No more CMOs: So now what?

No more CMOs: So now what?

On March 23rd 2017 Planet CMO was rattled by a magnitude 7 earthquake that struck  the Coca-Cola company - epicenter for CPG brands. The quake caused a major organization movement, Coca-Cola ditched the Global CMO role and shifted the marketing function under a newly-created Chief Growth Officer role. The goal - transformation to a “growth-oriented and consumer-centered” beverage company.

One year later, on March 28 2018, Cisco, one of the B2B masters in hightech,  named Gerri Elliott EVP and Chief Sales and Marketing Officer to align the sales and marketing organizations around the company's go-to-market strategy and growth opportunity. She will also oversee Cisco's brand and reputation in the market. The current CMO now reports to Elliott.

And to make the picture even more interesting, the 2017 Forrester Research prediction that some 30% of CEOs might fire their CMOs  became reality.

Let’s not spend time on the deep misunderstanding between CMO, Chief Revenue Officer, CEO and CIO. Every one of them has a different list of responsibilities, accountabilities and measurements for the marketing function. And some CMOs still derive their legitimacy from advertising and their status at the Cannes Lions.

“ So now what?”

McKinsey’s John Livingston and Steve Lucas, CEO of Marketo, advised the CMO to become a Chief Engagement Officer or Chief Experience Officer and lead the company in engaging with the customer. The CMO will own the customer engagement across the organization, and will interact with sales, services and support. Others believe it is in the Chief Digital Officer job description and the CMO is morphing into the CDO.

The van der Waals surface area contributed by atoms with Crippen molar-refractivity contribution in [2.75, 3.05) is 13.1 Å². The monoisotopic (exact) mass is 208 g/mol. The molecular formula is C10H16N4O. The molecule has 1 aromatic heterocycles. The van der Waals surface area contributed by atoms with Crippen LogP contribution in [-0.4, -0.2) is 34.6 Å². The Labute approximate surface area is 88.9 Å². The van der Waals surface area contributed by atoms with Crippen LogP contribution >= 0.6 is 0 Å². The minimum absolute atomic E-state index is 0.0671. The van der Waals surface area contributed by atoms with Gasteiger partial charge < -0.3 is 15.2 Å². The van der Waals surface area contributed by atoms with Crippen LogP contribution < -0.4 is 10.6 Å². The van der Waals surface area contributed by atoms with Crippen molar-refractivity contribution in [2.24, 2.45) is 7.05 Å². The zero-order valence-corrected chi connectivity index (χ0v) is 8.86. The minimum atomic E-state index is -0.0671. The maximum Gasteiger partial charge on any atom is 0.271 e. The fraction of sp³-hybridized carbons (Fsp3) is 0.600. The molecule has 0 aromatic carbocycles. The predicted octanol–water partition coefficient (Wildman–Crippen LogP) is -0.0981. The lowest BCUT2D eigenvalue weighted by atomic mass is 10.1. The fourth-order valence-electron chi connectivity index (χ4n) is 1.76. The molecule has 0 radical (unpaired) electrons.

Deloitte describe the CMO of the future as a Jack of all trades able “to perform multiple roles—as customer champion, growth driver, chief storyteller, innovation catalyst, and capability builder—all while building bridges across functions and mastering the latest digital marketing technology.”

I have no opinion about the future of the CMO and I believe it is not important. Successful businesses, small and large, have fluid and collaborative organizations and job titles will soon be something of the past.

Once upon a time, I was a CMO, and for the last 10 years I’ve worked with passionate teams in startups and established companies on growth projects. We learned a thing or two...

  • Growth is the driver
  • Customers/consumers are expecting a personalized experience from first impression to retention
  • Products and solutions matter
  • Customer acquisition models need to scale and their cost clearly defined
  • Disruption and chaos are the norm
  • Complexity is your enemy
  • Time to strategize and execute is condensed
  • Digital and innovation are beyond buzzwords, they are tools to experiment, be agile, and stay ahead of the game
  • Technology is your friend: you can measure everything.  You can make sense of yesterday, today, and start predicting tomorrow
  • Have a higher purpose, your audience is hungry for inspiration
  • Passion is contagious

And now, go hack the project you really want to lead!


Manchester United vs. the Dallas Cowboys:  How sports define Business Culture

Manchester United vs. the Dallas Cowboys: How sports define Business Culture